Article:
You might have read Horace Miner's "Body Ritual among the Nacirema" in an introductory class in anthropology. If not, here is a clue about its significance: What does Nacirema spell backwards?
Here is a Wiki on Nacirema.
When I teach "Nacirema" in ANTH 100, we typically engage in a discussion about the bizarre and strange habits of a society that we assume is exotic and primitive. When it is revealed, either by a student or by myself, that "they" are "us," the discussion turns to concepts like ethnocentrism and cultural relativism. Also, that ethnography also is a form of writing, so that we ourselves participate in the making of the exotic, even in word choices ("medicine men" versus "doctors"). I also like to suggest that a reason why students today might fail to recognize the Nacirema is that Miner's account, originally published in 1956, describes a society that has changed since then.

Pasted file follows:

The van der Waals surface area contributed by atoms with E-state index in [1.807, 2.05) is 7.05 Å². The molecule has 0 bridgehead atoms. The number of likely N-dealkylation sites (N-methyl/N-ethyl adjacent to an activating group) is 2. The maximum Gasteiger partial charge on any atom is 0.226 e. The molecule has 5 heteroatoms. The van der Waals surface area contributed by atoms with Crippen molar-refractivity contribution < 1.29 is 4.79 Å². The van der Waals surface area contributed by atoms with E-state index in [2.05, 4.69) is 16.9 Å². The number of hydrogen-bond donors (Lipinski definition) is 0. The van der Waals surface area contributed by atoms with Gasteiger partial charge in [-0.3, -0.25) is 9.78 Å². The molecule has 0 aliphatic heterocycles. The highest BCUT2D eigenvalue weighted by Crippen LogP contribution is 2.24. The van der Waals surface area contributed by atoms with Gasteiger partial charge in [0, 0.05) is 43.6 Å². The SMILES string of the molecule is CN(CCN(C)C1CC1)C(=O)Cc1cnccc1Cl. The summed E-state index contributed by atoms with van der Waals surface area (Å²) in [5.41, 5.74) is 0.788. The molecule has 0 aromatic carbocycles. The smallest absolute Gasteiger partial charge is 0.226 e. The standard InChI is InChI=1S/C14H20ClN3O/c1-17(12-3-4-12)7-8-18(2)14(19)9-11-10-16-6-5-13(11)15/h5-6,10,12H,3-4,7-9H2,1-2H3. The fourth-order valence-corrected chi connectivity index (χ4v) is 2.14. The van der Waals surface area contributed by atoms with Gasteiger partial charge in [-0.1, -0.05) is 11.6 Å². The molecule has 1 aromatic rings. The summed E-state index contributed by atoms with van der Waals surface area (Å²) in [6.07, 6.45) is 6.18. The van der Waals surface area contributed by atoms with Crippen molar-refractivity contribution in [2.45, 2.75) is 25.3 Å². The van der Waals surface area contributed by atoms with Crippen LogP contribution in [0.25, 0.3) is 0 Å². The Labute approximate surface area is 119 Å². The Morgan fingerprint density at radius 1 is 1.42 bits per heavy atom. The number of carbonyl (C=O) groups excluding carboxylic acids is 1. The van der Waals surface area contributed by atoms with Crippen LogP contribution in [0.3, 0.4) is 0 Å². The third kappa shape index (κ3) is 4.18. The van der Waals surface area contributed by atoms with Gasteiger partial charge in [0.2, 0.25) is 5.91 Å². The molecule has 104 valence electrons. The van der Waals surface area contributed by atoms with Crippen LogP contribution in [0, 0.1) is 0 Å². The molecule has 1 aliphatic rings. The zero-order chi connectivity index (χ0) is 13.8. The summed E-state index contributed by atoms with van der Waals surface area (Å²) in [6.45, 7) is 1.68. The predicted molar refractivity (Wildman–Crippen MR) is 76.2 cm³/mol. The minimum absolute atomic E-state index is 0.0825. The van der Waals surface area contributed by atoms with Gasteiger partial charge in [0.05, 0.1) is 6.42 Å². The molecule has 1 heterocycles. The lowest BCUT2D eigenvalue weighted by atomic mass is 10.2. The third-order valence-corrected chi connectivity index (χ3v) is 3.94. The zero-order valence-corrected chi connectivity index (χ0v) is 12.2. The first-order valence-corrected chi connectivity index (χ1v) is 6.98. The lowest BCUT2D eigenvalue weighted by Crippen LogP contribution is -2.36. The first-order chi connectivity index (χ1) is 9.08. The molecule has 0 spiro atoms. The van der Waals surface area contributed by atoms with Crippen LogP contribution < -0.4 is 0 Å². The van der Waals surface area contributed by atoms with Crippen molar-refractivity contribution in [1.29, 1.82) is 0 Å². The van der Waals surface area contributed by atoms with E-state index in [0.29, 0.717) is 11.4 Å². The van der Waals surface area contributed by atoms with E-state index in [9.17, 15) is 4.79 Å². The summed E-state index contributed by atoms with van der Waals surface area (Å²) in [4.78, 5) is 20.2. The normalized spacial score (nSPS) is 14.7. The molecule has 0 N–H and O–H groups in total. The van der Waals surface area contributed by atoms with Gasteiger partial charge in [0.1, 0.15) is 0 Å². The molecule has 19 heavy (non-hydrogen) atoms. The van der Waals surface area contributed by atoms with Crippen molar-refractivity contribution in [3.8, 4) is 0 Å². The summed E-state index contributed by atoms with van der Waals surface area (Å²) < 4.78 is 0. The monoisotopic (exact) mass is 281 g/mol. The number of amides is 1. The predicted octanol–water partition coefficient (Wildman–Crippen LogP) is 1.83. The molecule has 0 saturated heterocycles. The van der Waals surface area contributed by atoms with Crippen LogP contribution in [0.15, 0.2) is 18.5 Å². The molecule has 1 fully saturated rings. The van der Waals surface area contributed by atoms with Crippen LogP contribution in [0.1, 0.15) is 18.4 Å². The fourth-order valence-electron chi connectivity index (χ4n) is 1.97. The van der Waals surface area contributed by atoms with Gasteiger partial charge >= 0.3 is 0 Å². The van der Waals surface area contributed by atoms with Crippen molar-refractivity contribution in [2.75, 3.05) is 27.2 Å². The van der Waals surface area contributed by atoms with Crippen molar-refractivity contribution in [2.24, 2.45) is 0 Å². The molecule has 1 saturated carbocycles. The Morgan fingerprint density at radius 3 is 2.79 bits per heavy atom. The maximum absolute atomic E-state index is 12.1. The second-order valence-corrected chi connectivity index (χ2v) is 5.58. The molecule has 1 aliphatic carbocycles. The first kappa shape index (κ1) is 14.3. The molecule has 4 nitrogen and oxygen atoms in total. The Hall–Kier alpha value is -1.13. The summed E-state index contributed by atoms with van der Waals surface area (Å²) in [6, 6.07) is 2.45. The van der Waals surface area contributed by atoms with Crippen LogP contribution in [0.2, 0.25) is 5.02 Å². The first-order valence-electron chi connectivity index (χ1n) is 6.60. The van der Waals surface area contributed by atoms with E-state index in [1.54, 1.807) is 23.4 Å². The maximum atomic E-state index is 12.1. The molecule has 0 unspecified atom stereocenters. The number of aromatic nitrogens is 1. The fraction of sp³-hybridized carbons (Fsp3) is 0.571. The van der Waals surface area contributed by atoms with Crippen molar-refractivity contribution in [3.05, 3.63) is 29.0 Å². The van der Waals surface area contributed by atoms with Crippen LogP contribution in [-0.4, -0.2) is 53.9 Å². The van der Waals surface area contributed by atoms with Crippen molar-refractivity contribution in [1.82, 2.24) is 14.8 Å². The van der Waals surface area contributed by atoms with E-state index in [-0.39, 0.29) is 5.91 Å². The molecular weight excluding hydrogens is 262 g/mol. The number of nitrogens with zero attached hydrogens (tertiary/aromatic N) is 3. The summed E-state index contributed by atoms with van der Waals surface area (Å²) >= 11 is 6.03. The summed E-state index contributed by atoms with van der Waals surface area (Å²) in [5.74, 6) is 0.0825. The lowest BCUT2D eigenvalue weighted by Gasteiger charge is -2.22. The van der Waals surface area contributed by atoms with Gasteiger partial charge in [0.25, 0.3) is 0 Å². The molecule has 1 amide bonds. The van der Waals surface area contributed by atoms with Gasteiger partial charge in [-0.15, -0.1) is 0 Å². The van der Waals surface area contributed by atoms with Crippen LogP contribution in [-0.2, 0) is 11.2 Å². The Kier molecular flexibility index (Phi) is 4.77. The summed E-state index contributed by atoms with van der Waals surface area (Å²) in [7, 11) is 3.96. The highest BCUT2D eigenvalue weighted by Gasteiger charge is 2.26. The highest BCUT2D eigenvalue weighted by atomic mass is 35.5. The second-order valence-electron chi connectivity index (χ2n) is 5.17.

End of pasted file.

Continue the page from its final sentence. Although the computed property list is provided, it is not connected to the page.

In previous semesters, the discussion has become animated, with a handful of students in the know "sitting out" while the rest work through the article.
This time, however, about a third of the students in one section of ANTH 100 had read "Nacirema" in high school. In both sections, students caught on quickly.
So, I still had almost 20 minutes to kill. (Not to worry. I always have more material that I want to cover...)
It makes me wonder whether or not it might be time for mothballs. For the article, I mean.